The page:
Each day our children are learning and growing, getting to interact with new people, places, and experiences. Some days my kids meet these new activities with open arms (Children’s Museum? yes, please!), but other times I find that I am negotiating with the most unwilling participant (Dentist Office? Why? Teeth fall out anyway!).
This past summer at a conference, I had the opportunity to attend a session for early childhood teachers that talked about the role of dramatic play in the classroom. I had no clue what I was in for, but the description gave me hope I might pick up some tips that I could implement that same day. I work with high school and adult students, so I’ll fully admit I went to the session in the hopes of learning some tricks I could implement as a parent, and I’m happy to say my strategy paid off.
Our workshop instructors introduced the idea of dramatic play, which essentially is giving children the opportunity to “act” through situations they will encounter in the real world. These opportunities allow students to see themselves in a variety of roles, experience new things from different perspectives, and often the scenarios allow kids to give you an inside look at what they’re thinking/feeling without them having to break it down for you.
The instructor asked if anyone could name a scenario that kids commonly have fear of. My hand shot straight up — the dentist office. At 4 years old, my son was still having to be held on my lap, knee to knee with the dentist, kicking, crying, and attempting to overpower me as soon as possible.
Our instructor provided the following suggestions to help create an opportunity for dramatic play at home or in the classroom. The suggestions included:
Reading Books about the Experience
By reading books, children will get exposure to the experience through the lens of the characters. If you check the library you can usually find a few different versions. By reading you can help jump start conversations with your child about what the character was experiencing, how they felt, and the final outcome.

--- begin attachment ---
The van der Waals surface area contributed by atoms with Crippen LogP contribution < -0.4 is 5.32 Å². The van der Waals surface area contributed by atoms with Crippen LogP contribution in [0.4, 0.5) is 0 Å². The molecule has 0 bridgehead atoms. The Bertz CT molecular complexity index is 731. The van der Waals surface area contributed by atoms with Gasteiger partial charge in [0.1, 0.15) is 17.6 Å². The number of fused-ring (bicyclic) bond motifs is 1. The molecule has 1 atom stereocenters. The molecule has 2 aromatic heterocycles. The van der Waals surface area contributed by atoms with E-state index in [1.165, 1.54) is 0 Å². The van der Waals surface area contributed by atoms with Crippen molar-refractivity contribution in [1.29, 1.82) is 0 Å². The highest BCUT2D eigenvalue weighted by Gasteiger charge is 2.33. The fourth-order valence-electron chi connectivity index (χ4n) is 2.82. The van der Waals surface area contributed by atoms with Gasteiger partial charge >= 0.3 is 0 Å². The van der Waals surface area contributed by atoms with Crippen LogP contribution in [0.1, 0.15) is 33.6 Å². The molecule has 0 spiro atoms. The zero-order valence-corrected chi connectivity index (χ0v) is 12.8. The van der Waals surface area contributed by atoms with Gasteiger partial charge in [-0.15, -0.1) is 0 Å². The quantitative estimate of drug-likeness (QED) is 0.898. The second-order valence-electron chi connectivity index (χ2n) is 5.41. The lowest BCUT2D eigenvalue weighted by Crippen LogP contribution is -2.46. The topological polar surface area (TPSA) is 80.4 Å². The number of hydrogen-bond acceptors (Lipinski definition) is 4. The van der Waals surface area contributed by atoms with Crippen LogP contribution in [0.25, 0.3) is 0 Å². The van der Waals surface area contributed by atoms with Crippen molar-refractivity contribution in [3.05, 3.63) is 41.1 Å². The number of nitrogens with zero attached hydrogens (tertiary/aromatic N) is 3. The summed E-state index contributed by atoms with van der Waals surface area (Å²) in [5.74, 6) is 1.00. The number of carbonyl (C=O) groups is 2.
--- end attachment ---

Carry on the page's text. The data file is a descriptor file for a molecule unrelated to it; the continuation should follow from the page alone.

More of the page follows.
Role Play the Experience
Get the whole family involved by letting your child pretend they are at the dentist office; walk through who will they interact with, what steps will be done while they are there, have them play the different roles – patient, doctor, hygienist, etc. When they play the role of dentist, listen to what they are saying. Are they caring? Are they a maniac with the drill? The way they role play may give you some insights as to what they think they will experience. Take the time to dialogue with them about their actions, then reverse the roles. Have them play the patient and provide them with a caring but realistic view of what they will encounter.
Let the Child take the Lead
Our instructor shared that the best way to support children in dramatic play is by serving as a model or coach for your child. Help reinforce what they have read in books, help target the big words they might not know but can become familiar with (think Barista if you’re playing coffee shop), and provide plenty of positive recognition for participation.
With these tips and tricks over the last six month I have been consciously applying them to new scenarios we are experiencing to help my son learn about what to expect and overcome any anxiety he may face about new experiences. My son loves when we add in new books, and enjoys the role-playing, especially if he gets to involve his little brother in the situations. We’ve found lots of success implementing these strategies, even at the dentist office! At our most recent visit in January, my son actually sat in the chair by himself and made it through all of the x-rays, something we haven’t been able to do in any of his past visits.
Do your children have any new experiences coming up you might try using these strategies for? Or have you found other techniques that help you introduce new situation to your kids? Please comment below and share!!